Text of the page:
One and a half years ago, I blogged about a working paper by Simen Markussen, Knut Røed and myself showing that access to commercial television channels during childhood and adolescence reduced cognitive ability scores and high school graduation rates of Norwegian men. Now, a substantially revised version is forthcoming in The Journal of Human Resources. (Preprint here.) The effects appear to be driven by consumption of light television entertainment crowding out more cognitively stimulating activities.
SOS Children’s Villages Norway have a project for schools that they call a reverse Advent calendar, in which pupils collect funds every day and learn about the organisation’s projects. I think that is a great concept, combining doing some good, letting kids join in the do-gooding, and teaching them something about the world at the same time. I wanted something to implement at home for my 8-year old, however, and when I did not find anything, I decided to make my own.
I felt that to prepare something for all the 24 days before Christmas eve would probably require too much work to do it properly, and would also risk turning the reverse calendar into a chore, so I decided to go for every other day. I wholeheartedly support the thinking behind GiveWell’s strategy of efficient giving, and therefore took as a basis the seven top charities from GiveWell, combining three of those working on deworming to create three groups:
1. Against Malaria Foundation (AMF)
2. Schistosomiasis Control Initiative (SCI)
3. END Fund for work on deworming, Sightsavers for work on deworming and Deworm the World Initiative
5. Malaria Consortium for work on seasonal malaria chemoprevention
I added four groups from their six Other Standout Charities (GiveWell’s descriptions):
6. Development Media International produces mass media to promote improved health behaviors in developing countries.
7. Food Fortification Initiative and Project Healthy Children work to reduce micronutrient deficiencies through food fortification programs.
8. The Global Alliance for Improved Nutrition (GAIN)’s Universal Salt Iodization program and Iodine Global Network (IGN) aid salt iodization programs in developing countries.
9. Living Goods supports a network of community health promoters in sub-Saharan Africa.
That made 9 charities in total. I also wanted to have represented some well-established charities that my son might have heard of or come across himself, and that I believe do important work but that for various reasons are not able to cut it in the kind of evaluation that GiveWell performs. Thus for the final three I chose:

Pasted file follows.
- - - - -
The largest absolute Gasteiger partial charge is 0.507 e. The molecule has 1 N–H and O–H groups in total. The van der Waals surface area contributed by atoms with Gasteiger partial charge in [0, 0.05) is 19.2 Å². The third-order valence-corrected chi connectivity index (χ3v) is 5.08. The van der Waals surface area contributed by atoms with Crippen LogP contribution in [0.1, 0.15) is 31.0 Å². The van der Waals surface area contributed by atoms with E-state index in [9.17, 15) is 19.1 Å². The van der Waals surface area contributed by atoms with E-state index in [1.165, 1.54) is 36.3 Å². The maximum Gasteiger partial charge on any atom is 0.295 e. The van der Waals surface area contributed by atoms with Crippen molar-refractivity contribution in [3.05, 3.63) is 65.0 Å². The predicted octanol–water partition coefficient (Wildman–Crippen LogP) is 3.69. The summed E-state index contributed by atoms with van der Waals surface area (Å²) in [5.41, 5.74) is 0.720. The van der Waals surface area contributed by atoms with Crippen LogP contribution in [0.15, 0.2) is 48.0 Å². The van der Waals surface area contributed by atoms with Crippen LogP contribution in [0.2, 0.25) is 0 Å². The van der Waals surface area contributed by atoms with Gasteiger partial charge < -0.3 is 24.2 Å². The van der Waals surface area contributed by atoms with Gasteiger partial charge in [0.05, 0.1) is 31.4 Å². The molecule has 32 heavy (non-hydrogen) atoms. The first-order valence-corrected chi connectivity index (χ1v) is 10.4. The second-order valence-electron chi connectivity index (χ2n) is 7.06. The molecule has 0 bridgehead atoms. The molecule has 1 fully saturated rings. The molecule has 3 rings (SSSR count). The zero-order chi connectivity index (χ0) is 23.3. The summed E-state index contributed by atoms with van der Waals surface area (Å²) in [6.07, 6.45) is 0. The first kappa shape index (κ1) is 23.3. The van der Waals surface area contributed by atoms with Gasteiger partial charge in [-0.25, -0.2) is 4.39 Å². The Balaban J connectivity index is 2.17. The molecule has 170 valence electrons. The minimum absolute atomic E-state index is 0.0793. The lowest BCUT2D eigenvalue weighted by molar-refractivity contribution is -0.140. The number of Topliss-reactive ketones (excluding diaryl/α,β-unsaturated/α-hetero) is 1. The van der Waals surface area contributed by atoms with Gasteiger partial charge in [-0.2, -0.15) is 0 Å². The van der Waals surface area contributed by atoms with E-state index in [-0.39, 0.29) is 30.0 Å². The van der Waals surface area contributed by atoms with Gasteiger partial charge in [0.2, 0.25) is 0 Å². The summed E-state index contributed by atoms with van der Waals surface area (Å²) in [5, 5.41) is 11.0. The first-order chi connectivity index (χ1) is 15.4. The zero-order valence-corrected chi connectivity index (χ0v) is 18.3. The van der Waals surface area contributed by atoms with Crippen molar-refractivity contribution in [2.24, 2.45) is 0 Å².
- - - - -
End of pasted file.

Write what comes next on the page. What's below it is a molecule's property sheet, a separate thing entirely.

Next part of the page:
10. Red Cross
11. Doctors without borders
12. Amnesty International
For each charity, I prepared a one-page document presenting some of the charity’s work in simple language and with some illustrations. (Tip: The organisation Effektiv altruisme, which bases its recommendations on GiveWell, has material available in Norwegian about some of the top charities.) I wanted each donation to be presentable as a round number, and since giving NOK 100 per day had some salience, I settled for an average of NOK 200 (€22) per gift. I ended each document with the words “We give X kroner to cause/charity”.
GiveWell recommends prioritizing the Against Malaria Foundation because they have the most valuable current funding gap, so I decided to allocate 900 NOK to them, 200 to the other four of the top five, and 100 to the rest.
All the envelopes were with Christmas stickers and hung from the curtain pole. The first picture above shows how it looked in the end.
That is the title of a just released working paper by Simen Markussen, Knut Røed, and myself. We show that access to commercial television channels during childhood and adolescence from the 1980’s onwards in Norway reduced cognitive ability scores and high school graduation rates of young men.
Does people’s life satisfaction adapt to material improvements? In a recent paper (gated), Galiani, Gertler and Undurraga find that it does, even in a case of very poor people receiving a really basic service (housing). In a large-scale experiment, some poor households in El Salvador, Mexico and Uruguay were randomly selected to receive a ready-made small house. Receiving such housing increased the share of households reporting to be “satsfied” or “very satisfied” with the quality of their life by around around 40 %, from 0.53 to 0.73, thus confirming that it was something these households really needed. What about the effect in the long term? Eight months later, more than half of the gain had disappeared, highly consistent with the hedonic treadmill hypothesis.
Ragnar Frisch in the early 1960’s had high hopes for future Soviet economic development:
The blinkers will fall once and for all at the end of the 1960s (perhaps before). At this time the Soviets will have surpassed the US in industrial production. But then it will be too late for the West to see the truth. (Frisch 1961a)
It must be said that it was quite common for economists at the time to believe that the Soviet Union had a sustainable system. For instance Paul Samuelson, who repeatedly pushed his predictions for when the American GNP would be overtaken by the Soviet GNP further into the future. If anyone knows about any modern Norwegian debate about this, I would be interested to learn about it.
That may sound obvious, but debates about welfare too often focus on the worthiness of the recipients, i.e. the adults.
Matt Yglesias summarises a recent academic study of a cash transfer scheme that took place during the Great Depression in the US. Kids of mothers who received cash transfers went on to earn more, live longer, have better health and obtain more schooling. These were really long-term – lifetime – outcomes.